Medium compression (20-30 mmHg) Medical Grade Class I Prescribed By a Doctor

The 20-30 mmHg level of compression is the first level of medical-grade compression socks (Medical Grade Class I) and prescribed by doctors for mild cases. It’s the most widely used because it provides adequate compression.

This level is suitable for varicose vein patients, people recovering from venous surgery, and pregnant women during the third trimester. Functionally, they can:

  • Help prevent and relieve moderate to severe varicose veins
  • Help prevent the reappearance of varicose and spider veins during post-surgical and post sclerotherapy treatments
  • Help in the treatment of moderate to severe edema or lymphatic edema
  • Help with the management of active ulcers and manifestations of Post-Thrombotic syndromes
  • Help relieve superficial thrombophlebitis
  • Help prevent Orthostatic Hypotension (or Postural Hypotension)
  • Help prevent Deep Vein Thrombosis, also known as Economy Class Syndrome

High compression (30-40 mmHg)

Stronger than its Class I counterpart at 30-40 mmHg level of compression, the higher-level Medical Grade Class II items are recommended for moderate to severe leg health problems. These items are recommended for patients with lymphedema, severe varicose veins, venous reflux disease, and deep vein thrombosis.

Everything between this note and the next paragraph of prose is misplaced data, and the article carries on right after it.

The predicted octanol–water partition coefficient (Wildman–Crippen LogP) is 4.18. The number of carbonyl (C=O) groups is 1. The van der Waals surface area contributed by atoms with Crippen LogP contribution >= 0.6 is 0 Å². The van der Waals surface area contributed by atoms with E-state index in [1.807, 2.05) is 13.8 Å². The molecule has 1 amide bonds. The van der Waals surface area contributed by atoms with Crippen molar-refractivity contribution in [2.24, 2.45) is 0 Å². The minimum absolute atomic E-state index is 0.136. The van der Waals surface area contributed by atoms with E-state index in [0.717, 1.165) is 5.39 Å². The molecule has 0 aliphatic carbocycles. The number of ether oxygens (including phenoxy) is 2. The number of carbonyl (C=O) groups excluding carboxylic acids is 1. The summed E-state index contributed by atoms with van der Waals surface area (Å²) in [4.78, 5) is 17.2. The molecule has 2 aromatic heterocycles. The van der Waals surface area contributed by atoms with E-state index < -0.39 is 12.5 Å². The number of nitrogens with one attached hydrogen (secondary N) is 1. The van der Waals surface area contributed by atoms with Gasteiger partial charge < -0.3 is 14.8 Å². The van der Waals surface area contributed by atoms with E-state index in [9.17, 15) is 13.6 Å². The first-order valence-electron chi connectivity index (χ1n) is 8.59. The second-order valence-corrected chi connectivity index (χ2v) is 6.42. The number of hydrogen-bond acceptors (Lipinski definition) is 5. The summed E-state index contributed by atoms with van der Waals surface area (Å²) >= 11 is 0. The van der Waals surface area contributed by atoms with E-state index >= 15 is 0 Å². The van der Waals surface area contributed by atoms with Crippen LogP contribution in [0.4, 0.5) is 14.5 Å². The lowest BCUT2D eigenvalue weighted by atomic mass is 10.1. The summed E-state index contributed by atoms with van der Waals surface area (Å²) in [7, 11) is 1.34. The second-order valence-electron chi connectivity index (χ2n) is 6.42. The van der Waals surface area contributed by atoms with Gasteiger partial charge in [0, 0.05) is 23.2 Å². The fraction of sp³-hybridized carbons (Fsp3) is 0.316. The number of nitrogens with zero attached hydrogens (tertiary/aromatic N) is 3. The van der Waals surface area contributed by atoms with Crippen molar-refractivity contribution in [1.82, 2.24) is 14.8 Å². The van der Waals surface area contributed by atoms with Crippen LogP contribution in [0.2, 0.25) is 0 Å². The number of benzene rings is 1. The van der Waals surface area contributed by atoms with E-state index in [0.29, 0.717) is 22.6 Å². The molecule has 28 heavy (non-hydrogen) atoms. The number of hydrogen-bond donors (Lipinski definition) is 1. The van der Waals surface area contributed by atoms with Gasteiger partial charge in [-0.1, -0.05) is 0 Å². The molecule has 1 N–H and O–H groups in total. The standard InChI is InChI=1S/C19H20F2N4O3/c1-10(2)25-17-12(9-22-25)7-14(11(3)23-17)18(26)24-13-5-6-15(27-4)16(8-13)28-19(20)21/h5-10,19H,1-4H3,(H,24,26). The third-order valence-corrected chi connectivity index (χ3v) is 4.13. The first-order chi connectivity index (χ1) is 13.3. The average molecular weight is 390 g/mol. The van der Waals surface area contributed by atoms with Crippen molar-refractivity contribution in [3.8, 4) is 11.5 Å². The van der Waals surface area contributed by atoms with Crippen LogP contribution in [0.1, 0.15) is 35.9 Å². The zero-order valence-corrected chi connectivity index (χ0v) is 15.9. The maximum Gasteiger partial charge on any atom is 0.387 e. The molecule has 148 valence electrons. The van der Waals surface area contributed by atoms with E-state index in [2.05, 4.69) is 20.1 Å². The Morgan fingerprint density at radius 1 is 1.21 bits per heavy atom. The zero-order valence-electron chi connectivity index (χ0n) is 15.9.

Functionally, they:

  • Help prevent and relieve severe varicose veins
  • Help in the treatment of severe edema and lymphedema
  • Help prevent the reappearance of varicose and spider veins in post-surgical and post sclerotherapy treatment
  • Help reduce the symptoms of Orthostatic Hypotension (or Post-Thrombotic Syndrome)
  • Help in the management of Venous Ulcers and manifestations of Post-Thrombotic Syndrome
  • Prevent Deep Vein Thrombosis, also known as Economy Class Syndrome

Very high compression (40-50 mmHg)

Items with a 40-50 mmHg level of compression provide the strongest compression level and should not be used for regular, everyday use.

As Medical Grade Class III devices, consult your doctor before using these items, which are primarily used to treat severe venous stasis, wound management, and lymphedema. They help address:

  • Acute leg/ankle swelling
  • Varicose veins
  • Chronic vein insufficiency
  • Deep Vein Thrombosis

How to choose what’s right for you

We’ve essentially covered all the bases of compression stockings and socks — their lengths, types, material, and functions, and the different compression levels.